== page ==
... mourning for the old baronet was over. Several guests had arrived, others had been invited, and whatever some of the tenants might have thought of the exactions, as they considered them, which the new baronet had imposed, there appeared every probability that Texford would become a far more lively and sociable mansion than it had been during the latter years of Sir ...
— Won from the Waves • W.H.G. Kingston

... do for a man, you see. Because, of course, it could have been. He had only to destroy the letter that lay there before him, to wait on until the next sailing, to make continued love to Vanessa, and never to go to Tawnleytown again. There was little probability that Janet would come here for him. Ten years and ten thousand miles ... despite all that he had vowed on Bald Knob that Sunday so long ago, wouldn't you have said ...
— O. Henry Memorial Award Prize Stories of 1920 • Various

... calm and courageous smile which he wore in the Tribune, "Things are looking badly for us, but well for the Republic. Martial law is proclaimed; it will be carried out with ferocity, above all against us. We are laid in wait for, followed, tracked, there is little probability that we shall escape. To-day, to-morrow, perhaps in ten minutes, there will be a 'miniature massacre' of Representatives. We shall be taken here or elsewhere, shot down on the spot or killed with bayonet thrusts. ...
— The History of a Crime - The Testimony of an Eye-Witness • Victor Hugo

... chances to one they are always actually or potentially otherwise disposed of; if you leave your towing-net trailing astern in search of new creatures, in some promising patch of discoloured water, it is, in all probability, found to have a wonderful effect in stopping the ship's way, and is hauled in as soon as your back is turned; or a careful dissection waiting to be drawn may find its way overboard as ...
— The Life and Letters of Thomas Henry Huxley Volume 1 • Leonard Huxley

... very remote period a great painter, coming from a distance, spent some time in their town. The good inhabitants of the place know nothing of the pictures which this master must have produced; perhaps they are quite as wide from his name! But Delsarte, struck by the probability of this poetic origin, filled with brotherly sympathy for the pure and graceful talent of Vannuchi del Sarto, doubted not that the latter was the artist whose memory is held sacred in Solesmes. Out of respect and veneration for the Italian master, he divided the syllables, but ...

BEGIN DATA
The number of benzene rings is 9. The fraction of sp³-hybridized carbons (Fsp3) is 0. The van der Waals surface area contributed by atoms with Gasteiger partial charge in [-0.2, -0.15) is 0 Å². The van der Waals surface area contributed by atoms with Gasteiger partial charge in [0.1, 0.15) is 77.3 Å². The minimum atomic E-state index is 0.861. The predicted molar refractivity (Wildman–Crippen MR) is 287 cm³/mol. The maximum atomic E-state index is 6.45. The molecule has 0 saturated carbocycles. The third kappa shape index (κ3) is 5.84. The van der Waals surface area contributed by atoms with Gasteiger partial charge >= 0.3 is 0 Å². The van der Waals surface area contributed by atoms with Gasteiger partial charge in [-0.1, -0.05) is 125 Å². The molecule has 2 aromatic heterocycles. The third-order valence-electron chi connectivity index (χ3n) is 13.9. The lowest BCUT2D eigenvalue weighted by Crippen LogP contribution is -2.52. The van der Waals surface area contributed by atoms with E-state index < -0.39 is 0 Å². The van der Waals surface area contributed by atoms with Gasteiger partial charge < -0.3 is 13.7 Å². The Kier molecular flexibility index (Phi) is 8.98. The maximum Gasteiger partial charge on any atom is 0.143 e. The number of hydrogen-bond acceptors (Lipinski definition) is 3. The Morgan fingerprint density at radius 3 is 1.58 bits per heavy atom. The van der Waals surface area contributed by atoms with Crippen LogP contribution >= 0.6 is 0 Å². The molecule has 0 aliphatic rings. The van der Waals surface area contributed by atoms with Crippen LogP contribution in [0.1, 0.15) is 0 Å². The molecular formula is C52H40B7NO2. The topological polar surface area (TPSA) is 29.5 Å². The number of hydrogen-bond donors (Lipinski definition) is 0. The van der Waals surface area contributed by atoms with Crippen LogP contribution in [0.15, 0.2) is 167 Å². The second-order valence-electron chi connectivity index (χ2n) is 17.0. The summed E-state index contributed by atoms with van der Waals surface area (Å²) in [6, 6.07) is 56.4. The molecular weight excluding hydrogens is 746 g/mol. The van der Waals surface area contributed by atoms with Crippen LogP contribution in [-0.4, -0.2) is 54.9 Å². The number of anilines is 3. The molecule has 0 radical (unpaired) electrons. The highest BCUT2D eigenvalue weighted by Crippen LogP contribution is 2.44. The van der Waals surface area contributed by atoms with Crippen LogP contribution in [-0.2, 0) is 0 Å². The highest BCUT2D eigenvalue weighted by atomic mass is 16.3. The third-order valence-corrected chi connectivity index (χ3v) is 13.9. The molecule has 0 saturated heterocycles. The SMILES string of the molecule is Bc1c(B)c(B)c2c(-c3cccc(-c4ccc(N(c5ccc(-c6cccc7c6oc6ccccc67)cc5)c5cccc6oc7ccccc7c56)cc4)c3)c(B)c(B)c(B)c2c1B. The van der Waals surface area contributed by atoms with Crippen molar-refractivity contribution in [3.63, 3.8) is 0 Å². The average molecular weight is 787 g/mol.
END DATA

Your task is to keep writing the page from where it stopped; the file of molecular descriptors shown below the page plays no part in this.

— Delsarte System of Oratory • Various

... great a marvel. But the women spoke of the fresh-killed meat he had brought on his back, and this was an overwhelming argument against their unbelief. So they finally departed, grumbling greatly that in all probability, if the thing were so, he had neglected to cut up the carcasses. Now in the north it is very necessary that this should be done as soon as a kill is made. If not, the meat freezes so solidly as to turn the edge of the sharpest knife, and a three-hundred-pound bear, frozen ...
— Love of Life - and Other Stories • Jack London

... had seen some of your signed articles in New York papers, and said that in all probability I should find you here. A few inquiries set me on your track." Here he pulled out a lengthy document from his handbag. "I confess, however," he added, "that I am somewhat disappointed in ...
— Arms and the Woman • Harold MacGrath

... Tom was not in need of water, but, calculating fellow that he is, he foresaw the probability of having to carry it in buckets from the creek for the house, and to obviate such drudgery he shrewdly exercised his wit. A thoughtful, designing person is Tom—ever ready to accept the inevitable, with unruffled aboriginal calm, ...
— My Tropic Isle • E J Banfield

... comparatively common amethyst should chance to be made extraordinarily conspicuous by some society leader, it would at once step from its humbler position as semi-precious, and rise to the nobler classification of a truly precious stone, by reason of the demand created for it, which would, in all probability, absorb the available stock to rarity; and this despite the more entrancing beauty of the now ...
— The Chemistry, Properties and Tests of Precious Stones • John Mastin

... you, Margot. It is my dying wish that you continue my work. Let nothing stop you. Nothing. Remember this, though: I cannot tell you what to expect when you reach the original home of proto-man. In all probability the whole race has perished, or we'd have heard of them since. But I can't be sure of that. I can't be sure of anything. Perhaps proto-man, like some deistic god, became disinterested in the Milky Way Galaxy for reasons we'll never understand. Perhaps he still ...